First, we have to go all the way back to the Enlightenment Age to remember the profound historical rift opened up between Emotionality and Rationality -- a divide that still rages fiercely in our politics today (even moreso of late, as it is consciously being stoked by Bad Faith actors both externally and internally).
Next, we look at how Emotionality has been aggressively gendered since (at least) then: women are the emotional sex, we've been told. Men are the rational, cool-headed arbiters of the Best Decisions -- mythologically, after long periods of research, praxis, and careful deliberation.
This allows the impulsive, cowboy, "Men of Action" strain of political derring-do to pass by largely unexamined as maintaining Rationality -- even when the only commonality between the two paradigms is often the possession of a Y chromosome. In other words, typically men get to appear rational even when acting impulsively, while women have no such culturally-accepted Emperor's New Clothes disguise and remain bucketed as "emotional," no matter what underlying behavior is actually being observed.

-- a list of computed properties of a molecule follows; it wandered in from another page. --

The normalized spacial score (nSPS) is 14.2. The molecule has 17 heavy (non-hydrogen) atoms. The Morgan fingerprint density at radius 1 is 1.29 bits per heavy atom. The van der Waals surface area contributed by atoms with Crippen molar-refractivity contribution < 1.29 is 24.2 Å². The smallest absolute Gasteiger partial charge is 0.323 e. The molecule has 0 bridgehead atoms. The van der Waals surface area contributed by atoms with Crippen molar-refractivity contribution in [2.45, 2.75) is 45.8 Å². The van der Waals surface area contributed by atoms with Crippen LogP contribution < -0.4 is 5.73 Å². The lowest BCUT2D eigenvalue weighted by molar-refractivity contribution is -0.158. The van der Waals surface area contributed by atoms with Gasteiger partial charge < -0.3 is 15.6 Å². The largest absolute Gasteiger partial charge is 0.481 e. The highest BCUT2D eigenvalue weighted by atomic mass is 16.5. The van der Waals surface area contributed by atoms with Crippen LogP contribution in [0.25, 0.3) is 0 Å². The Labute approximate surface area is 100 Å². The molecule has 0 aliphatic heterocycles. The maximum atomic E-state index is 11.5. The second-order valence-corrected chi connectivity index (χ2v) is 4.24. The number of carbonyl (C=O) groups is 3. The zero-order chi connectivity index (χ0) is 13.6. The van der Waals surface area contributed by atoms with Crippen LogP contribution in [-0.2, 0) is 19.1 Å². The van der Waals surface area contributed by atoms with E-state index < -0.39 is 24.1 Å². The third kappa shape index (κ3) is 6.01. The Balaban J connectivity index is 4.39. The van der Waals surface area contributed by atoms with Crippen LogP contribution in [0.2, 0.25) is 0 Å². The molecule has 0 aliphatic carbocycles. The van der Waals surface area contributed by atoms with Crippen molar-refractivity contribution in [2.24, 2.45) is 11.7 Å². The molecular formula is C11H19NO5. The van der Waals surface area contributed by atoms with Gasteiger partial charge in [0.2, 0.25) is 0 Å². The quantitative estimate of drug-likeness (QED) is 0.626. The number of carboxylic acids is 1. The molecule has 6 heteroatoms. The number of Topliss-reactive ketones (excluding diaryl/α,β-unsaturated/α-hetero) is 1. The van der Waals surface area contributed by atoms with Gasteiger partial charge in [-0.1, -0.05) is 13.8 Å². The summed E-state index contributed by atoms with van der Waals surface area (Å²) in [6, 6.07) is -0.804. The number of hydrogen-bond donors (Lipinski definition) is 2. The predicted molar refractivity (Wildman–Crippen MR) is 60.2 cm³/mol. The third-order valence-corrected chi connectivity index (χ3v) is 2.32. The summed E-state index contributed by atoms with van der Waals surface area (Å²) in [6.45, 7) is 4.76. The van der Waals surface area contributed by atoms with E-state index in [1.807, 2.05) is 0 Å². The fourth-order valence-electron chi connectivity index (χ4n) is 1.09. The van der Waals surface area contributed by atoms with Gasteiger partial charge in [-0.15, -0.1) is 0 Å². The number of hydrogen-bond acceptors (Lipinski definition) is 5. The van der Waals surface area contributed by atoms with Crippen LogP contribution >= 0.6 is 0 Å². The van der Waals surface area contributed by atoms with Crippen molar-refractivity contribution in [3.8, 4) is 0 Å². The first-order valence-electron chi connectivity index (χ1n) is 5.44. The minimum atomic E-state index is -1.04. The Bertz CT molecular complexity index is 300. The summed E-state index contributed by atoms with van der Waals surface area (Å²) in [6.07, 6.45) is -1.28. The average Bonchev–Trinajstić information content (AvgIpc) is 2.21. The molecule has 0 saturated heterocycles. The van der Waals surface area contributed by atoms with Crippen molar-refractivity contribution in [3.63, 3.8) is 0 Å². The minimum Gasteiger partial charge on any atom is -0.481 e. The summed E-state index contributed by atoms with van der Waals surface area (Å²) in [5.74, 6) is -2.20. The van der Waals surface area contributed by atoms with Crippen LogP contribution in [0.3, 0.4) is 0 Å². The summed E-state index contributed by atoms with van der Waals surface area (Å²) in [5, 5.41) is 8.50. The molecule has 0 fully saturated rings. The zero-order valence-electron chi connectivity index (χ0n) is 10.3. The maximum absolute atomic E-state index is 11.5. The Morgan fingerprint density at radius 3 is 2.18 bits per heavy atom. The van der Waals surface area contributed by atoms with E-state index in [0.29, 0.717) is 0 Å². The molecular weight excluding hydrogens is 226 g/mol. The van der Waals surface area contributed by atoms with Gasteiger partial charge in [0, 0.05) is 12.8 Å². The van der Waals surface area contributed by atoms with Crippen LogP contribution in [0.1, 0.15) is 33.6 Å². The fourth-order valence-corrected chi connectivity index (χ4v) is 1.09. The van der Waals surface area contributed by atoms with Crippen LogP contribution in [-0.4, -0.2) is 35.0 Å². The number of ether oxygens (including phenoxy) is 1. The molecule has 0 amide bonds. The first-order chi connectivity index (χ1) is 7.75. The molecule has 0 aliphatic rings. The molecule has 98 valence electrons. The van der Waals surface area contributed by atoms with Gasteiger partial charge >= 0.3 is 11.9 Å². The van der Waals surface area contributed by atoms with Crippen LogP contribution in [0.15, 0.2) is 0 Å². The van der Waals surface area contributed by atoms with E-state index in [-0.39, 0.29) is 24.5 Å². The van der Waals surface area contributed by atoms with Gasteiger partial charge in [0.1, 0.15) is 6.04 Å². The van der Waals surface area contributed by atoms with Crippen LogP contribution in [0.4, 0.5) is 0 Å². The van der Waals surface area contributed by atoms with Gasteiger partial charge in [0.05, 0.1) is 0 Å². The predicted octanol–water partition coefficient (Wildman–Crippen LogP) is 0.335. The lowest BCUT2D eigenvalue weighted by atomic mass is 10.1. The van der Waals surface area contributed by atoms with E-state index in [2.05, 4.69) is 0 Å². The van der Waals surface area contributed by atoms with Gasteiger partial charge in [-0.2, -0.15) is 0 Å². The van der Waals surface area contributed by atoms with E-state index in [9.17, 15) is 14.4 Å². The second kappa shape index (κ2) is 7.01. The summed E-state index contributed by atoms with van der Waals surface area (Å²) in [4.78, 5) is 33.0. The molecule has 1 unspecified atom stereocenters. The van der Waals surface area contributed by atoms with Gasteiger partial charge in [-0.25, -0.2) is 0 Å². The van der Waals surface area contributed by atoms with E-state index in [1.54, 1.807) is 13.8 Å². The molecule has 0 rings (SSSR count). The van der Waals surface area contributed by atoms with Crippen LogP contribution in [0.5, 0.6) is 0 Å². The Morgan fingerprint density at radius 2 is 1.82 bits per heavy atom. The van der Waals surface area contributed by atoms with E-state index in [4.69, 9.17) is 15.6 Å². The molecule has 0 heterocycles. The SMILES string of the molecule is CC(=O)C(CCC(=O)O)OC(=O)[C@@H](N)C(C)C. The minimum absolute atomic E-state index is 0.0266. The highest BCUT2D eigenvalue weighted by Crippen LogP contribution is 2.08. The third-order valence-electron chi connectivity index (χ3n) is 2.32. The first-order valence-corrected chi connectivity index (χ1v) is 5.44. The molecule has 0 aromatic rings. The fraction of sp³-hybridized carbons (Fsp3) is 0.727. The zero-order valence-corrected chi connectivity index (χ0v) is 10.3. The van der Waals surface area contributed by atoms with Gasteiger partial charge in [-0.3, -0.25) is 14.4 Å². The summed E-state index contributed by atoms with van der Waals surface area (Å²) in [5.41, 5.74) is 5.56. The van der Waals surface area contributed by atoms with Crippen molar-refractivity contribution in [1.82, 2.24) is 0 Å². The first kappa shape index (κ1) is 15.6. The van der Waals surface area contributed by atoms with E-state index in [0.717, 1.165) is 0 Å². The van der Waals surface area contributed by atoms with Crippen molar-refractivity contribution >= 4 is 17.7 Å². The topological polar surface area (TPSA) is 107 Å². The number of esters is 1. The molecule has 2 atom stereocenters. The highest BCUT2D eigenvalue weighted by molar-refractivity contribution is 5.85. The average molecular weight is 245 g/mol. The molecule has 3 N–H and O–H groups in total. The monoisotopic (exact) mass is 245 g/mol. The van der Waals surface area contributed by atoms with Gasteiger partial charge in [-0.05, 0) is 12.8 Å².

Look just a little bit closer, and impulsive acts are usually driven by emotional response. Psychologically speaking, impulsive behavior tends to derive from one's inability to process and moderate emotions appropriately. Instead, the emotions simply rule behavior as weak minds react quickly to their manifestation, without stopping to evaluate potential consequences.
Finally we turn our attention to the gun control debate. What is the underlying emotion that drives the vast majority of gun violence? Anger. But because we've been trained for centuries to dissociate men from emotion, anger somehow mysteriously gets a pass. Culturally-speaking, anger tends to get filed under "rationality" instead of emotionality. In this way, an irrational male attachment to military-grade firearms is rendered as rational, because Men As Symbols are simply viewed as unemotional decision-makers.
In this way, both anger as an emotion and an irrational emotional attachment to powerful weapons of war are rendered culturally invisible. To the existential danger of us all.